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Bunge Agribusiness Signapore Pte. Ltd. v. Dallan Hualiang Enterprise Group Co., Ltd.

United States District Court, Seventh Circuit

June 27, 2013



JAMES B. ZAGEL, District Judge.

Before the Court is "Crossclaim Defendant" Bunge Agribusiness Singapore Pte. Ltd.'s ("Bunge") motion to dismiss the "Cross-Complaint" of Jianfei Xu ("Xu"). For the following reasons, the motion is GRANTED.


On October 1, 2004, Bunge filed the original complaint in this case against Defendant Dalian Hualing Enterprise Group Co., Ltd ("Dalian"). The complaint arose from an arbitration proceeding that was pending at the time between Bunge and Dalian in London, England. The arbitration proceeding concerned an alleged breach of two large commodity contracts between Bunge and Dalian, and Bunge sought damages of $12.5 million. In connection with the London arbitration, the High Court of Justice, Queens Bench Division, Commercial Court, issued a "Freezing Injunction" that precluded Dalian from dissipating its assets worldwide.

Thereafter, Bunge filed suit to have the Freezing Injunction recognized and enforced by various United States federal district courts in the jurisdictions where Bunge had reason to believe Dalian held assets. After filing suit in this Court, Bunge sought an Order to Show Cause for the enforcement of the Freezing Injunction, which I granted and extended several times. During this time, Bunge discovered several accounts held by Refco, LLC that Bunge believed were held by or for Dalian, including an account in the name of Dalian employee Jeffrey Xu (a/k/a Jian Fei Xu), the crossclaimant.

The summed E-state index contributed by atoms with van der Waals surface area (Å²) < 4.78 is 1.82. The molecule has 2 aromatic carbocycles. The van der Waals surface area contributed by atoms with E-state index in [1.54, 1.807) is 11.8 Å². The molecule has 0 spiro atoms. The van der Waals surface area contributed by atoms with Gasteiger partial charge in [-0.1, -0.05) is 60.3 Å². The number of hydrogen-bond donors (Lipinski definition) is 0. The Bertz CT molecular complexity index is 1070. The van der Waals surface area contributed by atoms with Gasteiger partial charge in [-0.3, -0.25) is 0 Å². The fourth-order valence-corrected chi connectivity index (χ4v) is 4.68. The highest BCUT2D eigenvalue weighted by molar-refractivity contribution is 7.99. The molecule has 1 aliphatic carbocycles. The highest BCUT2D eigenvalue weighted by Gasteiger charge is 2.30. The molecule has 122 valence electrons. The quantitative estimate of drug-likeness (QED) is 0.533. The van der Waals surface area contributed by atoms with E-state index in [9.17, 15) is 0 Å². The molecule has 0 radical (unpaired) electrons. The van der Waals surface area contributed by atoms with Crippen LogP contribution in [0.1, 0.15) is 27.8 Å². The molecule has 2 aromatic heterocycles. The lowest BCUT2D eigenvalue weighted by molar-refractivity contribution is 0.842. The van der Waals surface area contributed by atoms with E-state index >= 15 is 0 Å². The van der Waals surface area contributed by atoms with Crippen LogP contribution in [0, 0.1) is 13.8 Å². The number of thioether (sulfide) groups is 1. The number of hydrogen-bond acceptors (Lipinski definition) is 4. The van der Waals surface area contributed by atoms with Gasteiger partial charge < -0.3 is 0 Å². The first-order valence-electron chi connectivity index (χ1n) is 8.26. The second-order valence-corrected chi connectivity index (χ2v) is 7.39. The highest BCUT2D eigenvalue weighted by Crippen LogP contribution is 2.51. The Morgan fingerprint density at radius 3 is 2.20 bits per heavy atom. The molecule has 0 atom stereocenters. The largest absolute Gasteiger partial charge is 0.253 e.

Refco froze Xu's account pursuant to my order to enforce the Freezing Injunction. Subsequently, Xu contacted Refco and asserted that his account had no connection to Dalian. Refco then sought to intervene in this case in order to unfreeze Xu's account, or alternatively to require Bunge to post a bond. On May 12, 2005, I granted Refco's motion to intervene. Refco then filed a Motion for Clarification that resulted in extensive briefing over whether Dalian had a beneficial interest in the Xu account. In support of its motion, Refco submitted correspondence exchanged with Xu concerning the litigation and the freezing of his account. Refco explained to Xu that it was bound by my order freezing his account, and that he should provide Refco with any evidence that he may have that Dalian held no interest in his account so that Refco could present it to me. Xu responded to Refco's letters but failed to offer any evidence to support his claim that Dalian held no beneficial interest in his account.

On August 22, 2005, I entered an order denying Refco's Motion for Clarification, which stated in relevant part:

Despite Xu's unsworn assertions, I decline to find that the accounts "frozen" by Refco are unrelated to Dalian. For this reason, I decline to release Refco from my previous orders. At this time, I direct Refco, under pain of contempt, to continue to "freeze" all accounts associated with Xu until such time that I deem it no longer necessary.
At the same time, I order Bunge to post a two-times bond in the amount of $101, 321.24. Xu may, of course, intervene in this case or in the underlying United Kingdom case to seek relief.

Xu did not intervene in this case or the underlying United Kingdom case. On January 25, 2007, following rulings in the London arbitration proceeding in favor of Bunge and against Dalian, Bunge filed a motion seeking to confirm the arbitration award, and for an order compelling turnover of the Refco accounts at issue, including the Xu account. On March 23, 2007, I granted the motion and entered an Order for Judgment and Turnover of Funds, which resulted in the XU account being turned over by Refco to Bunge. Thereafter this case was terminated. No appeals were taken. Neither Dalian nor Xu ever appeared or intervened in the case prior to the entry of judgment.